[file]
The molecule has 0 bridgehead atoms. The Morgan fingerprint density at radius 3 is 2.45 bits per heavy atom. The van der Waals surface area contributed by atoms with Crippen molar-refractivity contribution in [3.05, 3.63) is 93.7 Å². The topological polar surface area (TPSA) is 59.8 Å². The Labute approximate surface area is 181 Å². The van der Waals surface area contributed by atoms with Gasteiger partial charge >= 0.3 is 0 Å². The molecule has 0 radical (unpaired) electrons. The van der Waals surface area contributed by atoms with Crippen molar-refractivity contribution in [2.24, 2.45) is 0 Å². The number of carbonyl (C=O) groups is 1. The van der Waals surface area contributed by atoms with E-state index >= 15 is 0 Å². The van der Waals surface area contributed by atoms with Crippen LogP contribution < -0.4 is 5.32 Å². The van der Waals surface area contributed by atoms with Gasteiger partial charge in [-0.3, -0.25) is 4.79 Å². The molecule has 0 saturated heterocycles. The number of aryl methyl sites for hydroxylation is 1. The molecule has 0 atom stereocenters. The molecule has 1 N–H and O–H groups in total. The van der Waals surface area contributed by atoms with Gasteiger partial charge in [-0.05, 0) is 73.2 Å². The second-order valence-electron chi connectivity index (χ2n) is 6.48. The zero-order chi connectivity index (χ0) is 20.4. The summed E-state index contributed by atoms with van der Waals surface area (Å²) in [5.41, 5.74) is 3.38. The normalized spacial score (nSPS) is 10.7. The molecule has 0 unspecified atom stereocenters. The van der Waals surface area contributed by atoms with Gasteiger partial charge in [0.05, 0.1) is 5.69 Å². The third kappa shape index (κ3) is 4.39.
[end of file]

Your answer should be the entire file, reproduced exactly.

The molecule has 0 bridgehead atoms. The Morgan fingerprint density at radius 3 is 2.45 bits per heavy atom. The van der Waals surface area contributed by atoms with Crippen molar-refractivity contribution in [3.05, 3.63) is 93.7 Å². The topological polar surface area (TPSA) is 59.8 Å². The Labute approximate surface area is 181 Å². The van der Waals surface area contributed by atoms with Gasteiger partial charge >= 0.3 is 0 Å². The molecule has 0 radical (unpaired) electrons. The van der Waals surface area contributed by atoms with Crippen molar-refractivity contribution in [2.24, 2.45) is 0 Å². The number of carbonyl (C=O) groups is 1. The van der Waals surface area contributed by atoms with E-state index >= 15 is 0 Å². The van der Waals surface area contributed by atoms with Crippen LogP contribution < -0.4 is 5.32 Å². The van der Waals surface area contributed by atoms with Gasteiger partial charge in [-0.3, -0.25) is 4.79 Å². The molecule has 0 saturated heterocycles. The number of aryl methyl sites for hydroxylation is 1. The molecule has 0 atom stereocenters. The molecule has 1 N–H and O–H groups in total. The van der Waals surface area contributed by atoms with Gasteiger partial charge in [-0.05, 0) is 73.2 Å². The second-order valence-electron chi connectivity index (χ2n) is 6.48. The zero-order chi connectivity index (χ0) is 20.4. The summed E-state index contributed by atoms with van der Waals surface area (Å²) in [5.41, 5.74) is 3.38. The normalized spacial score (nSPS) is 10.7. The molecule has 0 unspecified atom stereocenters. The van der Waals surface area contributed by atoms with Gasteiger partial charge in [0.05, 0.1) is 5.69 Å². The third kappa shape index (κ3) is 4.39.